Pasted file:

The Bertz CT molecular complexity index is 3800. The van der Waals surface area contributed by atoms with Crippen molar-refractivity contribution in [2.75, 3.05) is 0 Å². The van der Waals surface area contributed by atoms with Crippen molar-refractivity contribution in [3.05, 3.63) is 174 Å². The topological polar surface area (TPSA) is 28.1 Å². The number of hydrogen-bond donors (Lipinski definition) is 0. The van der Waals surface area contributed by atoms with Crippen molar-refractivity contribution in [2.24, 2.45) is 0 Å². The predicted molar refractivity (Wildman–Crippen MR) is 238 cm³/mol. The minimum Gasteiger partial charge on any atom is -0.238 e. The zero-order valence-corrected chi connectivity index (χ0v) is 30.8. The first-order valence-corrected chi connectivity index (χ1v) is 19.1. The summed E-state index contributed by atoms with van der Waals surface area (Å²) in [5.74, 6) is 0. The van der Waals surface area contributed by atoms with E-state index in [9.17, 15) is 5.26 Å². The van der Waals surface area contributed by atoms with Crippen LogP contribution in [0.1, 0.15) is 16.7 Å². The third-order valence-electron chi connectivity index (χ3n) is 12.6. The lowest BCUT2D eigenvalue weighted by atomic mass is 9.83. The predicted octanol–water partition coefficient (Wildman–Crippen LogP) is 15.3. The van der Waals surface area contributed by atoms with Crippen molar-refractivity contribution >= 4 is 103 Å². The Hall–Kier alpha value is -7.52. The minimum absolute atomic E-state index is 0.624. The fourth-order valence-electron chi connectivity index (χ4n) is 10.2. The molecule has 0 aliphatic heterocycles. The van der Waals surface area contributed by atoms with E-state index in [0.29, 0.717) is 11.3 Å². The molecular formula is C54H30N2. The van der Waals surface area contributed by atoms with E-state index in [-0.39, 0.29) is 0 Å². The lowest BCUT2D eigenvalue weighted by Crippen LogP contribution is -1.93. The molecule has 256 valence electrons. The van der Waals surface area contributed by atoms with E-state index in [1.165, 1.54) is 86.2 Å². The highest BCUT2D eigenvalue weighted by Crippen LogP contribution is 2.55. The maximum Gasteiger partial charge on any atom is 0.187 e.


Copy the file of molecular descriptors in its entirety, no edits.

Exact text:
The Bertz CT molecular complexity index is 3800. The van der Waals surface area contributed by atoms with Crippen molar-refractivity contribution in [2.75, 3.05) is 0 Å². The van der Waals surface area contributed by atoms with Crippen molar-refractivity contribution in [3.05, 3.63) is 174 Å². The topological polar surface area (TPSA) is 28.1 Å². The number of hydrogen-bond donors (Lipinski definition) is 0. The van der Waals surface area contributed by atoms with Crippen molar-refractivity contribution in [2.24, 2.45) is 0 Å². The predicted molar refractivity (Wildman–Crippen MR) is 238 cm³/mol. The minimum Gasteiger partial charge on any atom is -0.238 e. The zero-order valence-corrected chi connectivity index (χ0v) is 30.8. The first-order valence-corrected chi connectivity index (χ1v) is 19.1. The summed E-state index contributed by atoms with van der Waals surface area (Å²) in [5.74, 6) is 0. The van der Waals surface area contributed by atoms with E-state index in [9.17, 15) is 5.26 Å². The van der Waals surface area contributed by atoms with Crippen LogP contribution in [0.1, 0.15) is 16.7 Å². The third-order valence-electron chi connectivity index (χ3n) is 12.6. The lowest BCUT2D eigenvalue weighted by atomic mass is 9.83. The predicted octanol–water partition coefficient (Wildman–Crippen LogP) is 15.3. The van der Waals surface area contributed by atoms with Crippen molar-refractivity contribution >= 4 is 103 Å². The Hall–Kier alpha value is -7.52. The minimum absolute atomic E-state index is 0.624. The fourth-order valence-electron chi connectivity index (χ4n) is 10.2. The molecule has 0 aliphatic heterocycles. The van der Waals surface area contributed by atoms with E-state index in [0.29, 0.717) is 11.3 Å². The molecular formula is C54H30N2. The van der Waals surface area contributed by atoms with E-state index in [-0.39, 0.29) is 0 Å². The lowest BCUT2D eigenvalue weighted by Crippen LogP contribution is -1.93. The molecule has 256 valence electrons. The van der Waals surface area contributed by atoms with E-state index in [1.165, 1.54) is 86.2 Å². The highest BCUT2D eigenvalue weighted by Crippen LogP contribution is 2.55. The maximum Gasteiger partial charge on any atom is 0.187 e.